structures, structures and more structures (questions about nestedstructures)

Discussion in 'C Programming' started by Alfonso Morra, Sep 24, 2005.

  1. Hi,

    I have the ff data types :

    typedef enum {
    VAL_LONG ,
    VAL_DOUBLE ,
    VAL_STRING ,
    VAL_DATASET
    }ValueTypeEnum ;

    typedef union {
    long lval ;
    double fval ;
    char* sval ;
    void* ptr ;
    } Value ;

    typedef struct {
    int magic ;
    int version ;
    }Header ;

    typedef struct {
    char label[20] ;
    id int ;
    }Key ;

    typedef struct {
    Header *hdr ;
    char *subject ;
    int subject_len ;
    Key key ;
    ValueTypeEnum type ;
    Value value ;
    int text_len ;
    int size ;
    }MotherStruct ;


    If I have a variable declared as ff:

    MotherStruct *pMS = calloc(1,sizeof(MotherStruct*)) ;

    1). Do I have to allocate memory seperately for each individual nested
    pointer in the structure (i.e. hdr and subject?). I guess the answer is
    yes - but I just need to be sure (see question 3 below).

    2). How do I calculate the size (in bytes) of the structure MotherStruct
    - so that I can use a function like memcpy to copy this memory block to
    another memory block ?

    3). Finally, (this is related in a way to the first question). If I just
    call free on pMS is all the memory that was allocated freed (is the
    answer the same if I have to issue seperate calls to allocate memory to
    the individual nested pointers - i.e. will a single call to free(pMs)
    free any memory allocated to pointers nested within the structure - OR
    do I need to free each of the nested pointers before finally freeing the
    memory block pointed to by pMS ?

    Tkx
    Alfonso Morra, Sep 24, 2005
    #1
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  2. Alfonso Morra

    Mike Wahler Guest

    Re: structures, structures and more structures (questions about nested structures)

    "Alfonso Morra" <> wrote in message
    news:dh29hu$o4i$-infra.bt.com...
    > Hi,
    >
    > I have the ff data types :
    >
    > typedef enum {
    > VAL_LONG ,
    > VAL_DOUBLE ,
    > VAL_STRING ,
    > VAL_DATASET }ValueTypeEnum ;
    >
    > typedef union {
    > long lval ;
    > double fval ;
    > char* sval ;
    > void* ptr ;
    > } Value ;
    >
    > typedef struct {
    > int magic ;
    > int version ;
    > }Header ;
    >
    > typedef struct {
    > char label[20] ;
    > id int ;
    > }Key ;
    >
    > typedef struct {
    > Header *hdr ;
    > char *subject ;
    > int subject_len ;
    > Key key ;
    > ValueTypeEnum type ;
    > Value value ;
    > int text_len ;
    > int size ;
    > }MotherStruct ;
    >
    >
    > If I have a variable declared as ff:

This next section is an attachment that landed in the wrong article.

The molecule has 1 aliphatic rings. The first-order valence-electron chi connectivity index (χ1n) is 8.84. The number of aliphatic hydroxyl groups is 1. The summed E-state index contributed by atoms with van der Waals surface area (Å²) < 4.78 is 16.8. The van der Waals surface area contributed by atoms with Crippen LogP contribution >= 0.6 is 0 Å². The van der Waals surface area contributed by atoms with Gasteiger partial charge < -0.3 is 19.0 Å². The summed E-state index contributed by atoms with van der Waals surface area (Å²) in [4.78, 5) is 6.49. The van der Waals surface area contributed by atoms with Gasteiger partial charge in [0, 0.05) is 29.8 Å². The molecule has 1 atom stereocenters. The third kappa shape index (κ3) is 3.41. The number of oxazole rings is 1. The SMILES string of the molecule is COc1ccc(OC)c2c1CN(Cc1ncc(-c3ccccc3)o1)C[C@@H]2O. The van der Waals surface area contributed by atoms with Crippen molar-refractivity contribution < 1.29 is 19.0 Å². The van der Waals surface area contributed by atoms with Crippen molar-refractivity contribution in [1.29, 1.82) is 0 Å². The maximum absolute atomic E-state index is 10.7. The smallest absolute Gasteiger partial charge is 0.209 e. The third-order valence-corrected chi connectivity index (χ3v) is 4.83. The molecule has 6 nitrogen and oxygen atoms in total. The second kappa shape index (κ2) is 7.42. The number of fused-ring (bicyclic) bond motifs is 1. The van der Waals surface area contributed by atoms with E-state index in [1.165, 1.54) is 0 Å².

>
    > MotherStruct *pMS = calloc(1,sizeof(MotherStruct*)) ;
    >
    > 1). Do I have to allocate memory seperately for each individual nested
    > pointer in the structure (i.e. hdr and subject?).


    Yes, if you want those pointers to point to objects of
    those types.

    > I guess the answer is yes - but I just need to be sure (see question 3
    > below).
    >
    > 2). How do I calculate the size (in bytes) of the structure MotherStruct


    sizeof(MotherStruct)

    > - so that I can use a function like memcpy to copy this memory block to
    > another memory block ?


    Also remember you'll need to allocate memory for the pointers
    to point to.

    >
    > 3). Finally, (this is related in a way to the first question). If I just
    > call free on pMS is all the memory that was allocated freed


    No. Each call to 'malloc()' must be matched by a call to 'free()'

    > (is the answer the same if I have to issue seperate calls to allocate
    > memory to the individual nested pointers - i.e. will a single call to
    > free(pMs) free any memory allocated to pointers nested within the
    > structure



    No.

    - OR
    > do I need to free each of the nested pointers before finally freeing the
    > memory block pointed to by pMS ?


    Match each 'malloc()' with a 'free()'

    And don't forget to test the return value for each call to
    'malloc()' (it will return NULL if it fails).

    -Mike
    Mike Wahler, Sep 24, 2005
    #2
    1. Advertising

  3. Mike Wahler wrote:

    > "Alfonso Morra" <> wrote in message
    > news:dh29hu$o4i$-infra.bt.com...
    >
    >>Hi,
    >>
    >>I have the ff data types :
    >>
    >>typedef enum {
    >>VAL_LONG ,
    >>VAL_DOUBLE ,
    >>VAL_STRING ,
    >>VAL_DATASET }ValueTypeEnum ;
    >>
    >>typedef union {
    >>long lval ;
    >>double fval ;
    >>char* sval ;
    >>void* ptr ;
    >>} Value ;
    >>
    >>typedef struct {
    >>int magic ;
    >>int version ;
    >>}Header ;
    >>
    >>typedef struct {
    >>char label[20] ;
    >>id int ;
    >>}Key ;
    >>
    >>typedef struct {
    >>Header *hdr ;
    >>char *subject ;
    >>int subject_len ;
    >>Key key ;
    >>ValueTypeEnum type ;
    >>Value value ;
    >>int text_len ;
    >>int size ;
    >>}MotherStruct ;
    >>
    >>
    >>If I have a variable declared as ff:
    >>
    >>MotherStruct *pMS = calloc(1,sizeof(MotherStruct*)) ;
    >>
    >>1). Do I have to allocate memory seperately for each individual nested
    >>pointer in the structure (i.e. hdr and subject?).

    >
    >
    > Yes, if you want those pointers to point to objects of
    > those types.
    >
    >
    >> I guess the answer is yes - but I just need to be sure (see question 3
    >>below).
    >>
    >>2). How do I calculate the size (in bytes) of the structure MotherStruct

    >
    >
    > sizeof(MotherStruct)



    This is the only answer that suprised me (in fact I don't believe its
    the correct answer). I used to think this was the correct answer. But if